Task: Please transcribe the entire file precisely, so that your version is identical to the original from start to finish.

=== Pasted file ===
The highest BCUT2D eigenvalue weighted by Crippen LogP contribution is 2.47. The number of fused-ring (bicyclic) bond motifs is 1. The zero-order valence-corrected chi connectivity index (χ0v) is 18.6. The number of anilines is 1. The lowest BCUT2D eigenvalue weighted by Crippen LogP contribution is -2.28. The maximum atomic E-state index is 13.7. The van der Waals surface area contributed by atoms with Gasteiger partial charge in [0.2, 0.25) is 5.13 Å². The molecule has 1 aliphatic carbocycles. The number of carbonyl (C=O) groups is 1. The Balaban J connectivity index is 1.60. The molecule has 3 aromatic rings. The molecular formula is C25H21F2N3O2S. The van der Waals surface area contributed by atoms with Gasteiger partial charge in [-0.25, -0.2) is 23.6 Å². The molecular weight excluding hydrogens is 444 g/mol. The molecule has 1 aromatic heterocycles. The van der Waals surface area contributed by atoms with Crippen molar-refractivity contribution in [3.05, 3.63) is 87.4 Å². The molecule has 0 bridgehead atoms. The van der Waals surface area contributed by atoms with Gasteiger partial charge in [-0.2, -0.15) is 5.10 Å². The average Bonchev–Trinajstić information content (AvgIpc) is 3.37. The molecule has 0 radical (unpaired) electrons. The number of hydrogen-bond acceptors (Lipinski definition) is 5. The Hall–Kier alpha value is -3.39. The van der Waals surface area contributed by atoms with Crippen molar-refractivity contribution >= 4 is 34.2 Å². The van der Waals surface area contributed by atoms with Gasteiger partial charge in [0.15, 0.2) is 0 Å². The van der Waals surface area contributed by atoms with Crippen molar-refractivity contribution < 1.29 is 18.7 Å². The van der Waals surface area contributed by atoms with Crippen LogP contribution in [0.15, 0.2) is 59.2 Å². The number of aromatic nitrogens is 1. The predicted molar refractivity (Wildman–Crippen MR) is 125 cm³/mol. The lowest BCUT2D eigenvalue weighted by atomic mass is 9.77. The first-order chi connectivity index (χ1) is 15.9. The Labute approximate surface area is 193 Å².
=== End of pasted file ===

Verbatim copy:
The highest BCUT2D eigenvalue weighted by Crippen LogP contribution is 2.47. The number of fused-ring (bicyclic) bond motifs is 1. The zero-order valence-corrected chi connectivity index (χ0v) is 18.6. The number of anilines is 1. The lowest BCUT2D eigenvalue weighted by Crippen LogP contribution is -2.28. The maximum atomic E-state index is 13.7. The van der Waals surface area contributed by atoms with Gasteiger partial charge in [0.2, 0.25) is 5.13 Å². The molecule has 1 aliphatic carbocycles. The number of carbonyl (C=O) groups is 1. The Balaban J connectivity index is 1.60. The molecule has 3 aromatic rings. The molecular formula is C25H21F2N3O2S. The van der Waals surface area contributed by atoms with Gasteiger partial charge in [-0.25, -0.2) is 23.6 Å². The molecular weight excluding hydrogens is 444 g/mol. The molecule has 1 aromatic heterocycles. The van der Waals surface area contributed by atoms with Crippen molar-refractivity contribution in [3.05, 3.63) is 87.4 Å². The molecule has 0 bridgehead atoms. The van der Waals surface area contributed by atoms with Gasteiger partial charge in [-0.2, -0.15) is 5.10 Å². The average Bonchev–Trinajstić information content (AvgIpc) is 3.37. The molecule has 0 radical (unpaired) electrons. The number of hydrogen-bond acceptors (Lipinski definition) is 5. The Hall–Kier alpha value is -3.39. The van der Waals surface area contributed by atoms with Crippen molar-refractivity contribution >= 4 is 34.2 Å². The van der Waals surface area contributed by atoms with Gasteiger partial charge in [0.15, 0.2) is 0 Å². The van der Waals surface area contributed by atoms with Crippen molar-refractivity contribution < 1.29 is 18.7 Å². The van der Waals surface area contributed by atoms with Crippen LogP contribution in [0.15, 0.2) is 59.2 Å². The number of aromatic nitrogens is 1. The predicted molar refractivity (Wildman–Crippen MR) is 125 cm³/mol. The lowest BCUT2D eigenvalue weighted by atomic mass is 9.77. The first-order chi connectivity index (χ1) is 15.9. The Labute approximate surface area is 193 Å².